• H02M3/335Conversion of dc power input into dc power output with intermediate conversion into ac by static converters using discharge tubes with control electrode or semiconductor devices with control electrode to produce the intermediate ac using devices of a triode or a transistor type requiring continuous application of a control signal using semiconductor devices only
    • H02M3/33569Conversion of dc power input into dc power output with intermediate conversion into ac by static converters using discharge tubes with control electrode or semiconductor devices with control electrode to produce the intermediate ac using devices of a triode or a transistor type requiring continuous application of a control signal using semiconductor devices only having several active switching elements
    • H02M3/33576Conversion of dc power input into dc power output with intermediate conversion into ac by static converters using discharge tubes with control electrode or semiconductor devices with control electrode to produce the intermediate ac using devices of a triode or a transistor type requiring continuous application of a control signal using semiconductor devices only having several active switching elements having at least one active switching element at the secondary side of an isolation transformer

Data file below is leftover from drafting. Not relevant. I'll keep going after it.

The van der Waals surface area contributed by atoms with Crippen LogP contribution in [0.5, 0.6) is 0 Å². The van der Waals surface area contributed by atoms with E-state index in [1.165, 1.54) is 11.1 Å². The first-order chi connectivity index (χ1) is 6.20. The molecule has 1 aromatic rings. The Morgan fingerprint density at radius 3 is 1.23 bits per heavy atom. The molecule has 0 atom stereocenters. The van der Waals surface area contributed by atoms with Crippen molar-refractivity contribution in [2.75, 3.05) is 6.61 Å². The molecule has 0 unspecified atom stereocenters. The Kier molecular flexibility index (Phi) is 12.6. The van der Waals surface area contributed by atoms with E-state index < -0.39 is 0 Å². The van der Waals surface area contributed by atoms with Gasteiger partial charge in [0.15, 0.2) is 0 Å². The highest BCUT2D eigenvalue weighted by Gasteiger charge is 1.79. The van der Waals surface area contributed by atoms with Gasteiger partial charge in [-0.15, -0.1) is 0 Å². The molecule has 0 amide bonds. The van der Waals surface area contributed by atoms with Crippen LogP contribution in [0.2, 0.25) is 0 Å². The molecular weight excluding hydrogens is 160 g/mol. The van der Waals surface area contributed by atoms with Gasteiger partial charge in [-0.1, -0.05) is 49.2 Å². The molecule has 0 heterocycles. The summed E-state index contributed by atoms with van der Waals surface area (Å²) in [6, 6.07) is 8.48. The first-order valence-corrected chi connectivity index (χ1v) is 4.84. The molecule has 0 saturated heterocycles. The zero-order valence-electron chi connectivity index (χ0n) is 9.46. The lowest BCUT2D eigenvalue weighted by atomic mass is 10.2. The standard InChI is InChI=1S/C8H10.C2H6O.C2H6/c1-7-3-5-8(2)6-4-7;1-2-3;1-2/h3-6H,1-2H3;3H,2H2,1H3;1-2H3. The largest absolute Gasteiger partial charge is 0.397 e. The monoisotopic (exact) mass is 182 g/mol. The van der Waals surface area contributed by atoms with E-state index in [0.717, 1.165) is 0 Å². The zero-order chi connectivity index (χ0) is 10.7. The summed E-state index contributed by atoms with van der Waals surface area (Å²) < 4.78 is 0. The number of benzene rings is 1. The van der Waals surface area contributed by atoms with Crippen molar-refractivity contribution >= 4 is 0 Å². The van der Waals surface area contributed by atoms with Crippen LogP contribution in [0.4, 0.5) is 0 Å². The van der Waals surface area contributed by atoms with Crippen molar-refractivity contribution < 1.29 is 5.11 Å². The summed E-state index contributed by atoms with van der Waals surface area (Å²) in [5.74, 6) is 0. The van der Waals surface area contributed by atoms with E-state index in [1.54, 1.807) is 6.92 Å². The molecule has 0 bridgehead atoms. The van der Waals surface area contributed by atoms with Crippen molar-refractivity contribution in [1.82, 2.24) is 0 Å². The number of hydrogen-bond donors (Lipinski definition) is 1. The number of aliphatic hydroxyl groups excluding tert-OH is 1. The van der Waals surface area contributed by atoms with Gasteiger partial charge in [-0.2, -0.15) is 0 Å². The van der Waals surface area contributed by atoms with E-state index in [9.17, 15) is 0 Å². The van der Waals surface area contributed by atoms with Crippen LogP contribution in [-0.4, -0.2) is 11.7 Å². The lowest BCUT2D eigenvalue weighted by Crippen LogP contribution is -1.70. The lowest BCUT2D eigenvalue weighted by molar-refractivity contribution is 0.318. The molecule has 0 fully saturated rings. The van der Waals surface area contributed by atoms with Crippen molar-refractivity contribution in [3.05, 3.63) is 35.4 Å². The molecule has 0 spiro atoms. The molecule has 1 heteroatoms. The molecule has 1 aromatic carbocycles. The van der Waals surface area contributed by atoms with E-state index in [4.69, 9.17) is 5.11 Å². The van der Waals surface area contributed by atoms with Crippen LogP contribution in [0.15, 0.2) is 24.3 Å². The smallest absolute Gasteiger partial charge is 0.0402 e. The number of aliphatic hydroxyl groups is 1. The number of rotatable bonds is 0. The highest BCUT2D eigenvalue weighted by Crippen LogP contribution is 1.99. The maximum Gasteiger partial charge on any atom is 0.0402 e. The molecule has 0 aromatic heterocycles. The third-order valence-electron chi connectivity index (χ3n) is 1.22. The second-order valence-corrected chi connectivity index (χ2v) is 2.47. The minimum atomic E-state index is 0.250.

• HELECTRICITY
    • H02GENERATION; CONVERSION OR DISTRIBUTION OF ELECTRIC POWER
    • H02MAPPARATUS FOR CONVERSION BETWEEN AC AND AC, BETWEEN AC AND DC, OR BETWEEN DC AND DC, AND FOR USE WITH MAINS OR SIMILAR POWER SUPPLY SYSTEMS; CONVERSION OF DC OR AC INPUT POWER INTO SURGE OUTPUT POWER; CONTROL OR REGULATION THEREOF
    • H02M3/00Conversion of dc power input into dc power output
    • H02M3/22Conversion of dc power input into dc power output with intermediate conversion into ac
    • H02M3/24Conversion of dc power input into dc power output with intermediate conversion into ac by static converters
    • H02M3/28Conversion of dc power input into dc power output with intermediate conversion into ac by static converters using discharge tubes with control electrode or semiconductor devices with control electrode to produce the intermediate ac